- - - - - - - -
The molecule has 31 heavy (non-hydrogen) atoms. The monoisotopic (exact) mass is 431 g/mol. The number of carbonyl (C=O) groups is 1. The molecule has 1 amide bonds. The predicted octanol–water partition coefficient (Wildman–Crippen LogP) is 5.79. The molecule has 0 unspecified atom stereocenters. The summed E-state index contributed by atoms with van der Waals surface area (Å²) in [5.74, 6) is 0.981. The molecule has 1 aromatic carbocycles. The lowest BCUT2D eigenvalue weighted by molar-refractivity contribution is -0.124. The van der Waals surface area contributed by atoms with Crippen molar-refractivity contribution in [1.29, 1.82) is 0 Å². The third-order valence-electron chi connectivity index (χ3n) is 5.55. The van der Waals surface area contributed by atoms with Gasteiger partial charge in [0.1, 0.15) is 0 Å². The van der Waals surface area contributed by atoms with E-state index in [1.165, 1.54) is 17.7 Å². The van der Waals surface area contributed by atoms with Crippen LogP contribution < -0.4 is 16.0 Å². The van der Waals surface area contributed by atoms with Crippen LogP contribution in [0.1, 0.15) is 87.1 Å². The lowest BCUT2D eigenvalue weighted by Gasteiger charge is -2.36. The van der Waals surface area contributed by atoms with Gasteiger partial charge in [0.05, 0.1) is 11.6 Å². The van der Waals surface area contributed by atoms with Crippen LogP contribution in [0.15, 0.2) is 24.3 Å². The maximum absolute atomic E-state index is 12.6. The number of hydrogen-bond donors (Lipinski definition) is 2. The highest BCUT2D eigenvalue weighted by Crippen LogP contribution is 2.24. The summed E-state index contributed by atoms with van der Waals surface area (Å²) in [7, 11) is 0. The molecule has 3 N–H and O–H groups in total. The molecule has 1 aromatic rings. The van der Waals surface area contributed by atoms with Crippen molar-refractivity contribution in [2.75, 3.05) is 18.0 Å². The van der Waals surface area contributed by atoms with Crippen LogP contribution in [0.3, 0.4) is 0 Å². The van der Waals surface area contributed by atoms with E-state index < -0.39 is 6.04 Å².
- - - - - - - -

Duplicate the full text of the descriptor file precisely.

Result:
The molecule has 31 heavy (non-hydrogen) atoms. The monoisotopic (exact) mass is 431 g/mol. The number of carbonyl (C=O) groups is 1. The molecule has 1 amide bonds. The predicted octanol–water partition coefficient (Wildman–Crippen LogP) is 5.79. The molecule has 0 unspecified atom stereocenters. The summed E-state index contributed by atoms with van der Waals surface area (Å²) in [5.74, 6) is 0.981. The molecule has 1 aromatic carbocycles. The lowest BCUT2D eigenvalue weighted by molar-refractivity contribution is -0.124. The van der Waals surface area contributed by atoms with Crippen molar-refractivity contribution in [1.29, 1.82) is 0 Å². The third-order valence-electron chi connectivity index (χ3n) is 5.55. The van der Waals surface area contributed by atoms with Gasteiger partial charge in [0.1, 0.15) is 0 Å². The van der Waals surface area contributed by atoms with E-state index in [1.165, 1.54) is 17.7 Å². The van der Waals surface area contributed by atoms with Crippen LogP contribution < -0.4 is 16.0 Å². The van der Waals surface area contributed by atoms with Crippen LogP contribution in [0.1, 0.15) is 87.1 Å². The lowest BCUT2D eigenvalue weighted by Gasteiger charge is -2.36. The van der Waals surface area contributed by atoms with Gasteiger partial charge in [0.05, 0.1) is 11.6 Å². The van der Waals surface area contributed by atoms with Crippen LogP contribution in [0.15, 0.2) is 24.3 Å². The maximum absolute atomic E-state index is 12.6. The number of hydrogen-bond donors (Lipinski definition) is 2. The highest BCUT2D eigenvalue weighted by Crippen LogP contribution is 2.24. The summed E-state index contributed by atoms with van der Waals surface area (Å²) in [7, 11) is 0. The molecule has 3 N–H and O–H groups in total. The molecule has 1 aromatic rings. The van der Waals surface area contributed by atoms with Crippen molar-refractivity contribution in [2.75, 3.05) is 18.0 Å². The van der Waals surface area contributed by atoms with Crippen LogP contribution in [0.3, 0.4) is 0 Å². The van der Waals surface area contributed by atoms with E-state index < -0.39 is 6.04 Å².